We Need Great, Not Good
July 28, 2008
By Phil Perkins
One of the fine writers whose columns frequently appear in these pages made the point in a recent article that George W. Bush is a fundamentally good man. That is beyond dispute. However, a president doesn't help the country or his party with his goodness when he sits back and lets the bad guys trample all over him.
I know, from personal experience, that in most adult situations-whether family or work-based-the soft-spoken and unassertive types are the ones who end up doing most of the heavy lifting, receiving the least credit, and getting the short end of the stick time and time again. That's just what comes with the package when you're part of the ordinary masses. But when you're the President of the United States, the oft-described "most powerful man on the planet," you must act the part. Too often in his two terms, this president has not acted the part.
It pains me to write this because it feels like I'm piling on to a mountain of largely undeserved criticism of this president. But unfortunately, one of his main legacies is simply this: He has allowed the conservative movement to regress, and at the same time enabled the liberal movement to grow stronger and bolder in his time in office.
A movement in politics, by definition, does not stand still; it's either moving forward or backward. During Ronald Reagan's two terms, the conservative movement made great forward strides in this country. However, with the advent of George H. W. Bush's presidency, the conservative movement started to lose ground. Bush the Elder's famous (or infamous) quote from his inaugural address about having a "kinder, gentler nation" was an indirect slap at his predecessor's willingness to confront his opposition instead of compromising with them.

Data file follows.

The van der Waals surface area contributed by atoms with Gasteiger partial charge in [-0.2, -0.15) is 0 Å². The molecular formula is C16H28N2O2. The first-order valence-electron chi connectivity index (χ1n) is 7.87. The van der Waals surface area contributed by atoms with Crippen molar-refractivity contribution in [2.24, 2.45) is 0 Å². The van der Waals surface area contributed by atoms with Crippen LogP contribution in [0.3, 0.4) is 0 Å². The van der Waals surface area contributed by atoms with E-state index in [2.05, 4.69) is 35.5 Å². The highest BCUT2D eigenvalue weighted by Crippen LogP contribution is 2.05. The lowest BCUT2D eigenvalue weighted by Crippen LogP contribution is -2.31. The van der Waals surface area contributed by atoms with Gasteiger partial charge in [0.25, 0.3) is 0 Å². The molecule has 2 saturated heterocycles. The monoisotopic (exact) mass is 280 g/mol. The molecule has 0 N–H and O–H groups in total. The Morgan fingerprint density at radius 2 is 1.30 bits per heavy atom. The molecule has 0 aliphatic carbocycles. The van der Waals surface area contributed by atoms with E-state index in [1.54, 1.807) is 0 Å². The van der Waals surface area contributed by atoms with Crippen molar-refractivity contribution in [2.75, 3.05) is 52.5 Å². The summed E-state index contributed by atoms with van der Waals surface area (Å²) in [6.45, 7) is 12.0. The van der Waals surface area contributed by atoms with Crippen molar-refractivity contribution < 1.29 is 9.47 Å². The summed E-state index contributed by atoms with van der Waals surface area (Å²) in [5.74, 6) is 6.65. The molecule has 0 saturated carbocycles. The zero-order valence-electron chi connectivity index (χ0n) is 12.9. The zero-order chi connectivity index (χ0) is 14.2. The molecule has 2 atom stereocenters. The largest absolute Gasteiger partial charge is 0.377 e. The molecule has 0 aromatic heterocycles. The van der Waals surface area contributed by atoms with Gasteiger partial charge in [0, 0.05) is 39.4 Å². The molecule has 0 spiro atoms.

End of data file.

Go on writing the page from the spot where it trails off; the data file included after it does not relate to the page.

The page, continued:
The fact is, if Reagan had listened to his opponents and compromised with them, the world political scene today could be vastly different. For instance, he would not have had the bargaining chip of the Strategic Defense Initiative (derided as "Star Wars" by his critics) to use with devastating effect on the former Soviet Union. Without SDI, Reagan could not have walked away from Soviet "leader" Gorbachev at the Reykjavik summit with no arms reduction deal. SDI, mocked and ridiculed as it was by the left, was a big reason that the Soviet Union could no longer compete with us militarily and, once that became evident, the collapse of the communist system there was a foregone conclusion.
Too often in his administration, George W. Bush has compromised with the Democrats, not learning the lesson of his father who made a deadly compromise on tax increases that he had promised never to make. Too often, Bush 43 has missed opportunities to point out his opponents' glaring weaknesses to the American public; to use the bully pulpit of his office to promote his own ideas as superior. A key example of this is energy policy.
Only when gasoline has reached $4.00 per gallon did President Bush finally stand up and rescind the ridiculous hand-tying executive order that prohibited off-shore drilling for oil and natural gas. But as the lamest of lame ducks and with the opposition now in power in Congress, his chances of getting Democrats to go along with lifting the off-shore ban are two: slim and none. Where was this initiative several years ago, when it was evident that due to the expanding economies of China and India, we were going to need to do something to avoid where we are now? A steady critique of the extremists in the environmentalist movement could have set the table for a public outcry to lift the drilling restrictions by now. And yes, the public is finally stirring on this issue, but with a looming Obama presidency it could be a case of too little, too late.